When President Russell M. Nelson was introduced to the media as prophet and President of the Church in January 2018, a colleague of mine at the time, who was not a member of the church, spoke to me about the age of our new president. “Don’t worry,” I told her. After all, she couldn’t have known that he was still attending to his ecclesiastical duties every day, travelled all over the world as part of his calling, was learning Chinese at an advanced age and, at a youthful 93, was still eagerly whipping down Utah’s ski slopes.
However, her words also contained subtle criticism, which we tend to hear from a variety of worldly voices: How can you, in a “modern society”, “blindly” follow one person? Such a statement demonstrates that the world does not yet understand the role of a prophet. Elder Neil L. Anderson of the Quorum of the Twelve Apostles declared: “The most important role of the Lord’s prophet is to teach us of the Savior and lead us to Him. … A prophet does not stand between [us] and the Savior. Rather, he stands beside [us] and points the way to the Savior.”1
Thus, a prophet has always the responsibility to direct our eyes and our whole heart towards the Lord Jesus Christ—the sole source of our redemption and salvation. Unsurprisingly, one of President Nelson’s first invitations after his setting apart was this: “What wisdom do you lack? What do you feel an urgent need to know or understand? Follow the example of the Prophet Joseph. Find a quiet place where you can regularly go. Humble yourself before God. Pour out your heart to your Heavenly Father. Turn to Him for answers and for comfort. Pray in the name of Jesus Christ about your concerns, your fears, your weaknesses—yea, the very longings of your heart. And then listen! Write the thoughts that come to your mind. Record your feelings and follow through with actions that you are prompted to take. … You don’t have to wonder about what is true. You do not have to wonder whom you can safely trust. Through personal revelation, you can receive your own witness.”2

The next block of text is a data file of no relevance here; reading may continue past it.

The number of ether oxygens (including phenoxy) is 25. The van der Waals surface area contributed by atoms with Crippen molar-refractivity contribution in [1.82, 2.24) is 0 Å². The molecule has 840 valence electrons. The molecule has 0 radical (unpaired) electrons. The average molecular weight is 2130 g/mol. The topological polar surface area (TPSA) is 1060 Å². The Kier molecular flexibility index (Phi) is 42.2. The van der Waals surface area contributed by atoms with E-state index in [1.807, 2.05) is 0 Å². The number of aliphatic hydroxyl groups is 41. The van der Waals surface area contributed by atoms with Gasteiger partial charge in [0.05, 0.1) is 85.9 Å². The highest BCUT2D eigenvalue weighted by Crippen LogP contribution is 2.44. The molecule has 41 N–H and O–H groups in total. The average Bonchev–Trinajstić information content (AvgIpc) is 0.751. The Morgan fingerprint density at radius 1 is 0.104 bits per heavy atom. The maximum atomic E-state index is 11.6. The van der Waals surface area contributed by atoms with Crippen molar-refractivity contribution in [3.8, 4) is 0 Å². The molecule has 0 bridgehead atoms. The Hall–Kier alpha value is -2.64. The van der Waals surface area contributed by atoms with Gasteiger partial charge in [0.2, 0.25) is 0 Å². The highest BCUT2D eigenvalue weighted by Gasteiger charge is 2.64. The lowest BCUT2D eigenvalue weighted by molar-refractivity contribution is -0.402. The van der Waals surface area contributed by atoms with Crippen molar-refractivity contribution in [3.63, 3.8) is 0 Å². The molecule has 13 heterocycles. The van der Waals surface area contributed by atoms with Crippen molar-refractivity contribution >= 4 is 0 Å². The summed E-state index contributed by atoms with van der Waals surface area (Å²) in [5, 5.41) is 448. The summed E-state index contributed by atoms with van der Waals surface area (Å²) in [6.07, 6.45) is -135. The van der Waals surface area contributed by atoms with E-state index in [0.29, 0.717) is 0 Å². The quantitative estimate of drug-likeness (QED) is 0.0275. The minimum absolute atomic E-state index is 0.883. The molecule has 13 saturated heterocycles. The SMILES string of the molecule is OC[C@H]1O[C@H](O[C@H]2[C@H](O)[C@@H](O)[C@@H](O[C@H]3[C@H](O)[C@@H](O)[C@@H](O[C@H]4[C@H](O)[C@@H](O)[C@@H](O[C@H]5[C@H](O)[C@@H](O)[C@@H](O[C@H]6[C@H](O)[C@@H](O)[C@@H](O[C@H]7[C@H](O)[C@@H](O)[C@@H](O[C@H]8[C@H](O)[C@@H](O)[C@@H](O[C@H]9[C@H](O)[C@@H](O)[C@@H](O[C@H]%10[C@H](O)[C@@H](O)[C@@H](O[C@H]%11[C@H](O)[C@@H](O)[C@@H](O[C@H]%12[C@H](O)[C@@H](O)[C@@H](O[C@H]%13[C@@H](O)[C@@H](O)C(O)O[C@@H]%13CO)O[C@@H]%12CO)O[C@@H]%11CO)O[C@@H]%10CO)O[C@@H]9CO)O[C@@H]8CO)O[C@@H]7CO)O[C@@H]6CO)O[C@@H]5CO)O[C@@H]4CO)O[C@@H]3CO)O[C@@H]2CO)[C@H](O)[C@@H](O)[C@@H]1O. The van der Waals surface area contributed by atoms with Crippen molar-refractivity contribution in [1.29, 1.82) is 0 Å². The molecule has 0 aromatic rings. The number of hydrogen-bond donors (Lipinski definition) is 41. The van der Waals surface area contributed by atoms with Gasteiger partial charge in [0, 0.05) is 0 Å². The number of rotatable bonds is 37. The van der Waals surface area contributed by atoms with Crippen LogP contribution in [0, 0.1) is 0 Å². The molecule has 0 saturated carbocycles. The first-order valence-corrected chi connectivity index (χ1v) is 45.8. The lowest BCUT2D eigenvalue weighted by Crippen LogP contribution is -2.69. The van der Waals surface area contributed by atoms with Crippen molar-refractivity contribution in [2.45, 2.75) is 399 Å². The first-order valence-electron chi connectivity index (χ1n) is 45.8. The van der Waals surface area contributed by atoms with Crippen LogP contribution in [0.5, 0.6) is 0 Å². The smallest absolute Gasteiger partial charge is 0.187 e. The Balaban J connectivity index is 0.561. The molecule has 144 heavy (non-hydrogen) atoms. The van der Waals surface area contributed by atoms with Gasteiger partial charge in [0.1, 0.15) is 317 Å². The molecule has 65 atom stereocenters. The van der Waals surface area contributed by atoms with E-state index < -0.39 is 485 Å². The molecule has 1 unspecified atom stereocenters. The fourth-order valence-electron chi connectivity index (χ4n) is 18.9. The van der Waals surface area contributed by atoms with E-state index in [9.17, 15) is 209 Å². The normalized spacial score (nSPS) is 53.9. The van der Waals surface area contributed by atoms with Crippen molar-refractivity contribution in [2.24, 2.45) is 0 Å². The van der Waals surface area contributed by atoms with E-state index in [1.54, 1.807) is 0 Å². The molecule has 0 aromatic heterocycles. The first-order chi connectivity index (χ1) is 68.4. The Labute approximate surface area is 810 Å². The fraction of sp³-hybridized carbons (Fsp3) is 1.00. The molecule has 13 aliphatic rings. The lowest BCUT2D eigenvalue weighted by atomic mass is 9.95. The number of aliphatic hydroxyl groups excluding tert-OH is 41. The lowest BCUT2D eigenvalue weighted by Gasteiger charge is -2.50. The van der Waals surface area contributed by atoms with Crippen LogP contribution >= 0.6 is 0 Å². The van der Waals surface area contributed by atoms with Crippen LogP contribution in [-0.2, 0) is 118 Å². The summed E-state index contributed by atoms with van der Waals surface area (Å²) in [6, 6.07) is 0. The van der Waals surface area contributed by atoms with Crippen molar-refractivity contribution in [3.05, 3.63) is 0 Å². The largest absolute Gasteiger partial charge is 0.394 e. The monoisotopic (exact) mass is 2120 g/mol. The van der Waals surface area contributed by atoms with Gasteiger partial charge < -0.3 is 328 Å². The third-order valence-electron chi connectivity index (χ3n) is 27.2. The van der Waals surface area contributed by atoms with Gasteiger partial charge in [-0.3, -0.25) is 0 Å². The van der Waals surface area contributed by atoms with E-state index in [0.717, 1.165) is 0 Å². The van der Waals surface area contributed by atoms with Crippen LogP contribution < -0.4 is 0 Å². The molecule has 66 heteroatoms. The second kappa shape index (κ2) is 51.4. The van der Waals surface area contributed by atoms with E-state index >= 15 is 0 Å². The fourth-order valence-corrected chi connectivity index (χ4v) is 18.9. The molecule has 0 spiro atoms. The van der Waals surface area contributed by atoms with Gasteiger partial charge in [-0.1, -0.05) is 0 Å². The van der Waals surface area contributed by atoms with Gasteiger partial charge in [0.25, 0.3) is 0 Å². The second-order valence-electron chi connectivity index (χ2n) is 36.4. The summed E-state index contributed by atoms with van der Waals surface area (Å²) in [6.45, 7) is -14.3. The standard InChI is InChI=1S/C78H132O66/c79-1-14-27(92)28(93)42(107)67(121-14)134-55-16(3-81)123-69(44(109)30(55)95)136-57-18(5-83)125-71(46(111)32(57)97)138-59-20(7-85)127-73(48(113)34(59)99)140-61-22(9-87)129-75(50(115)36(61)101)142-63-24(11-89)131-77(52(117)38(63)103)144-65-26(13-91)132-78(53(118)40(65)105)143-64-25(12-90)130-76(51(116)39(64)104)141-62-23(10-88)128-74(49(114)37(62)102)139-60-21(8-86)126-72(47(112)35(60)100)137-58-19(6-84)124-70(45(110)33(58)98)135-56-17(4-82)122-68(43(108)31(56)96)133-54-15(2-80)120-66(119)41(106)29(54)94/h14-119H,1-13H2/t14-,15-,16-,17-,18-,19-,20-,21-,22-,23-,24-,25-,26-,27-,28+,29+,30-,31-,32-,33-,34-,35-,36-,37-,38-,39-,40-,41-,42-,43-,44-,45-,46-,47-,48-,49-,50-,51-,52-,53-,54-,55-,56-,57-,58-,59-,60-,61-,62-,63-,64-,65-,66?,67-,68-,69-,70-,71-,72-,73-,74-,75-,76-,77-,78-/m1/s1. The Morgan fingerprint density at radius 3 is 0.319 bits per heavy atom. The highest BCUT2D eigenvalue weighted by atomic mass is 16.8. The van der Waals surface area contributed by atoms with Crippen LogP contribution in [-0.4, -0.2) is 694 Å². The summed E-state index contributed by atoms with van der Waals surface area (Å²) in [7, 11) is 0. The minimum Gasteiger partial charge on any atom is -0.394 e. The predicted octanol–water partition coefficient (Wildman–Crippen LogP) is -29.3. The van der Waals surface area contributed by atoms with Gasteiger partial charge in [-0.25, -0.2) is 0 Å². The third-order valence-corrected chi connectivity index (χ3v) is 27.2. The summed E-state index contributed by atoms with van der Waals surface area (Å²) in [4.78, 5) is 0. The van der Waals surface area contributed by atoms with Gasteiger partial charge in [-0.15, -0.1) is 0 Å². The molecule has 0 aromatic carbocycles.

I love this eternal principle of the gospel of Jesus Christ that we can and should receive revelation for ourselves and obtain a witness for ourselves. It has nothing to do with blind obedience. Quite the opposite: Blind obedience would contradict this principle.
Actually, it was precisely for this urge to receive personal answers that the Church of Jesus Christ has been restored. When the young Joseph Smith returned after his miraculous First Vision and was asked by his concerned mother how he felt, he could have told her many things. But in that moment one realization stood out and he wanted to share it with her: “Never mind, all is well—I am well enough off. … I have learned for myself.”3 He had previously spoken with numerous teachers of religion, studied the words of the prophets in the Bible, listened to the counsel of family and friends. But in that moment when he received the answers directly from the Lord, he was ready for his great, dedicated, and marvelous ministry.
The example from the life of Joseph Smith as well as President Nelson’s call are a loving invitation to us to strive for personal revelation each day. As paradoxical as it may sound at first glance: Following the prophet means finding out for ourselves, obtaining our own witness, and seeking God’s direction for our own lives and our various duties.
Let us all listen to and ponder the counsel of our prophet and find out for ourselves again and again what the Lord invites us personally to do—and then put this invitation into action with determination and with all our hearts.
- “The Prophet of God,” April 2018 General Conference.
- “Revelation for the Church, Revelation for Our Lives,” April 2018 General Conference; emphasis added.
- Joseph Smith—History 1:20; emphasis added.